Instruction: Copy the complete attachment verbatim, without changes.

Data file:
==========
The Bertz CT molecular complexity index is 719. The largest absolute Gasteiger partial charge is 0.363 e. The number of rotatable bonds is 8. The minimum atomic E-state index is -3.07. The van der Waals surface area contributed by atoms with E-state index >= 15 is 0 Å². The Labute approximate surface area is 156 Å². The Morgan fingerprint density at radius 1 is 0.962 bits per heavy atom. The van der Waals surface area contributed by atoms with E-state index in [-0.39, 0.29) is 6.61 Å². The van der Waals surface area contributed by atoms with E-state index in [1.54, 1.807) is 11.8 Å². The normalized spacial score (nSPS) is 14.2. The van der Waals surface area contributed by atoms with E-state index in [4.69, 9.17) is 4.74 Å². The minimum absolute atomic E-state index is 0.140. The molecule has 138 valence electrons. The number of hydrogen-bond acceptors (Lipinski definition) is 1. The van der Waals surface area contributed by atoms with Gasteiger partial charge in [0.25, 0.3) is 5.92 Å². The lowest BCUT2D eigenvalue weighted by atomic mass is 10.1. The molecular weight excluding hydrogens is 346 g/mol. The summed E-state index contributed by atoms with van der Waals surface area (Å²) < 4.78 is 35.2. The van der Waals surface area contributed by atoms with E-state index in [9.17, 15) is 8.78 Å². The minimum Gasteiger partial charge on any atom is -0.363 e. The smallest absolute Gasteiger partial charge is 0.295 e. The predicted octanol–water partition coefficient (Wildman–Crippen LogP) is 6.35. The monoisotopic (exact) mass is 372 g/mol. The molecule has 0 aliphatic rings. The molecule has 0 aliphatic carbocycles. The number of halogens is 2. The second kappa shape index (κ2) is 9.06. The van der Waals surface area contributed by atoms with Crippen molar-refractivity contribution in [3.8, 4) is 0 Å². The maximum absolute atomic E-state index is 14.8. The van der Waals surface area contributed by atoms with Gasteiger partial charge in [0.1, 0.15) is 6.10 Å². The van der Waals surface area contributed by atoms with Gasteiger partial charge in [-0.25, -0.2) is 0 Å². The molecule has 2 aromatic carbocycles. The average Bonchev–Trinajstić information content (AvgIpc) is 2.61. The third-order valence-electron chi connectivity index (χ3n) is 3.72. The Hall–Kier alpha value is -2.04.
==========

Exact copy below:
The Bertz CT molecular complexity index is 719. The largest absolute Gasteiger partial charge is 0.363 e. The number of rotatable bonds is 8. The minimum atomic E-state index is -3.07. The van der Waals surface area contributed by atoms with E-state index >= 15 is 0 Å². The Labute approximate surface area is 156 Å². The Morgan fingerprint density at radius 1 is 0.962 bits per heavy atom. The van der Waals surface area contributed by atoms with E-state index in [-0.39, 0.29) is 6.61 Å². The van der Waals surface area contributed by atoms with E-state index in [1.54, 1.807) is 11.8 Å². The normalized spacial score (nSPS) is 14.2. The van der Waals surface area contributed by atoms with E-state index in [4.69, 9.17) is 4.74 Å². The minimum absolute atomic E-state index is 0.140. The molecule has 138 valence electrons. The number of hydrogen-bond acceptors (Lipinski definition) is 1. The van der Waals surface area contributed by atoms with Gasteiger partial charge in [0.25, 0.3) is 5.92 Å². The lowest BCUT2D eigenvalue weighted by atomic mass is 10.1. The molecular weight excluding hydrogens is 346 g/mol. The summed E-state index contributed by atoms with van der Waals surface area (Å²) < 4.78 is 35.2. The van der Waals surface area contributed by atoms with E-state index in [9.17, 15) is 8.78 Å². The minimum Gasteiger partial charge on any atom is -0.363 e. The smallest absolute Gasteiger partial charge is 0.295 e. The predicted octanol–water partition coefficient (Wildman–Crippen LogP) is 6.35. The monoisotopic (exact) mass is 372 g/mol. The molecule has 0 aliphatic rings. The molecule has 0 aliphatic carbocycles. The number of halogens is 2. The second kappa shape index (κ2) is 9.06. The van der Waals surface area contributed by atoms with Crippen molar-refractivity contribution in [3.8, 4) is 0 Å². The maximum absolute atomic E-state index is 14.8. The van der Waals surface area contributed by atoms with Gasteiger partial charge in [0.1, 0.15) is 6.10 Å². The van der Waals surface area contributed by atoms with Gasteiger partial charge in [-0.25, -0.2) is 0 Å². The molecule has 2 aromatic carbocycles. The average Bonchev–Trinajstić information content (AvgIpc) is 2.61. The third-order valence-electron chi connectivity index (χ3n) is 3.72. The Hall–Kier alpha value is -2.04.